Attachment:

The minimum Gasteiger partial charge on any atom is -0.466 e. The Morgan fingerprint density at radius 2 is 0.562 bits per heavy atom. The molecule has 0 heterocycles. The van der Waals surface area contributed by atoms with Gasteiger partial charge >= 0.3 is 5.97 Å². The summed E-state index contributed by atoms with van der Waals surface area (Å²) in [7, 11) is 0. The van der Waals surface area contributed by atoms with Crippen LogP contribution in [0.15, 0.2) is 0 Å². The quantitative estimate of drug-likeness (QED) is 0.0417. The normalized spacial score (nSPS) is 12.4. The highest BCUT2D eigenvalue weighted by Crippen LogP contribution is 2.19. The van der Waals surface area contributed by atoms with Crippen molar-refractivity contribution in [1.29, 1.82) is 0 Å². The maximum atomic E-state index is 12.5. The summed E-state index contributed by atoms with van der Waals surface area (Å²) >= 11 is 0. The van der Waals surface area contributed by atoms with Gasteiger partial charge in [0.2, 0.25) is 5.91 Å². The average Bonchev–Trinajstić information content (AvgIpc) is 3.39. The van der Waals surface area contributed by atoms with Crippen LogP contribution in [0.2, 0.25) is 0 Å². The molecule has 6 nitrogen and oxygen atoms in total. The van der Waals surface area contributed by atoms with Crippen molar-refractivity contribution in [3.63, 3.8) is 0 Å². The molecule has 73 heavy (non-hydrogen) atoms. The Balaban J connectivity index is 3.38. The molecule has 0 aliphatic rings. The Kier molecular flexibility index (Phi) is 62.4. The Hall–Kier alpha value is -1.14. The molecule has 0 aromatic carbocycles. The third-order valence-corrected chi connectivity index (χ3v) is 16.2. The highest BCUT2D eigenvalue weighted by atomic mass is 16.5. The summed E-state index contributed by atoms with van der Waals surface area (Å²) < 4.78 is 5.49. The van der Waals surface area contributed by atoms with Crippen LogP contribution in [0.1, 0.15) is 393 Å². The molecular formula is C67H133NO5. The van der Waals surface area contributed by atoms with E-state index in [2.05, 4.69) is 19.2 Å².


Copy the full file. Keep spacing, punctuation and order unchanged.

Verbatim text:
The minimum Gasteiger partial charge on any atom is -0.466 e. The Morgan fingerprint density at radius 2 is 0.562 bits per heavy atom. The molecule has 0 heterocycles. The van der Waals surface area contributed by atoms with Gasteiger partial charge >= 0.3 is 5.97 Å². The summed E-state index contributed by atoms with van der Waals surface area (Å²) in [7, 11) is 0. The van der Waals surface area contributed by atoms with Crippen LogP contribution in [0.15, 0.2) is 0 Å². The quantitative estimate of drug-likeness (QED) is 0.0417. The normalized spacial score (nSPS) is 12.4. The highest BCUT2D eigenvalue weighted by Crippen LogP contribution is 2.19. The van der Waals surface area contributed by atoms with Crippen molar-refractivity contribution in [1.29, 1.82) is 0 Å². The maximum atomic E-state index is 12.5. The summed E-state index contributed by atoms with van der Waals surface area (Å²) >= 11 is 0. The van der Waals surface area contributed by atoms with Gasteiger partial charge in [0.2, 0.25) is 5.91 Å². The average Bonchev–Trinajstić information content (AvgIpc) is 3.39. The van der Waals surface area contributed by atoms with Crippen LogP contribution in [0.2, 0.25) is 0 Å². The molecule has 6 nitrogen and oxygen atoms in total. The van der Waals surface area contributed by atoms with Crippen molar-refractivity contribution in [3.63, 3.8) is 0 Å². The molecule has 73 heavy (non-hydrogen) atoms. The Balaban J connectivity index is 3.38. The molecule has 0 aliphatic rings. The Kier molecular flexibility index (Phi) is 62.4. The Hall–Kier alpha value is -1.14. The molecule has 0 aromatic carbocycles. The third-order valence-corrected chi connectivity index (χ3v) is 16.2. The highest BCUT2D eigenvalue weighted by atomic mass is 16.5. The summed E-state index contributed by atoms with van der Waals surface area (Å²) < 4.78 is 5.49. The van der Waals surface area contributed by atoms with Crippen LogP contribution in [0.1, 0.15) is 393 Å². The molecular formula is C67H133NO5. The van der Waals surface area contributed by atoms with E-state index in [2.05, 4.69) is 19.2 Å².